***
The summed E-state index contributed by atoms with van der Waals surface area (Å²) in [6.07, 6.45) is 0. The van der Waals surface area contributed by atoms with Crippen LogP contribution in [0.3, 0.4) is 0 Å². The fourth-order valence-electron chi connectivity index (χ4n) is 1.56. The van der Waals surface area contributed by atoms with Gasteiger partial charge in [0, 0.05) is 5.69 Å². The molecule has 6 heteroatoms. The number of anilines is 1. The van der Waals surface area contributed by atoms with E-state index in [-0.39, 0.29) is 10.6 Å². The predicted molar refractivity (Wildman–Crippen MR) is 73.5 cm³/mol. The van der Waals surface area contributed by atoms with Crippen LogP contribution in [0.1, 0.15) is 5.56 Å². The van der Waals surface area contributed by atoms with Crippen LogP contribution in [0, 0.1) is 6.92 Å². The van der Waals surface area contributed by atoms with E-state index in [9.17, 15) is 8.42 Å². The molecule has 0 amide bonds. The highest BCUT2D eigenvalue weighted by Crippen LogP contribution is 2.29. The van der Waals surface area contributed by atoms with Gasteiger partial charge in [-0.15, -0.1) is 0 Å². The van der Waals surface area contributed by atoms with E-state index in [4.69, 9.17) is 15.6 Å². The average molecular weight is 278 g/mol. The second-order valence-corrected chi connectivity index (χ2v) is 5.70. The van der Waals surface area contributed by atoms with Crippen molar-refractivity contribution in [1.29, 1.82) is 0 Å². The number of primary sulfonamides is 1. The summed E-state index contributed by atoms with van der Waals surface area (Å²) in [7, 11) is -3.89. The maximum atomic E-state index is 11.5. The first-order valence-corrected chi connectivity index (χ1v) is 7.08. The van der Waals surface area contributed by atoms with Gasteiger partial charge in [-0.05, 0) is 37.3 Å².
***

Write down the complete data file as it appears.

The summed E-state index contributed by atoms with van der Waals surface area (Å²) in [6.07, 6.45) is 0. The van der Waals surface area contributed by atoms with Crippen LogP contribution in [0.3, 0.4) is 0 Å². The fourth-order valence-electron chi connectivity index (χ4n) is 1.56. The van der Waals surface area contributed by atoms with Gasteiger partial charge in [0, 0.05) is 5.69 Å². The molecule has 6 heteroatoms. The number of anilines is 1. The van der Waals surface area contributed by atoms with E-state index in [-0.39, 0.29) is 10.6 Å². The predicted molar refractivity (Wildman–Crippen MR) is 73.5 cm³/mol. The van der Waals surface area contributed by atoms with Crippen LogP contribution in [0.1, 0.15) is 5.56 Å². The van der Waals surface area contributed by atoms with Crippen LogP contribution in [0, 0.1) is 6.92 Å². The van der Waals surface area contributed by atoms with E-state index in [9.17, 15) is 8.42 Å². The molecule has 0 amide bonds. The highest BCUT2D eigenvalue weighted by Crippen LogP contribution is 2.29. The van der Waals surface area contributed by atoms with Gasteiger partial charge in [-0.15, -0.1) is 0 Å². The van der Waals surface area contributed by atoms with E-state index in [4.69, 9.17) is 15.6 Å². The average molecular weight is 278 g/mol. The second-order valence-corrected chi connectivity index (χ2v) is 5.70. The van der Waals surface area contributed by atoms with Crippen molar-refractivity contribution in [1.29, 1.82) is 0 Å². The number of primary sulfonamides is 1. The summed E-state index contributed by atoms with van der Waals surface area (Å²) in [7, 11) is -3.89. The maximum atomic E-state index is 11.5. The first-order valence-corrected chi connectivity index (χ1v) is 7.08. The van der Waals surface area contributed by atoms with Gasteiger partial charge in [-0.05, 0) is 37.3 Å².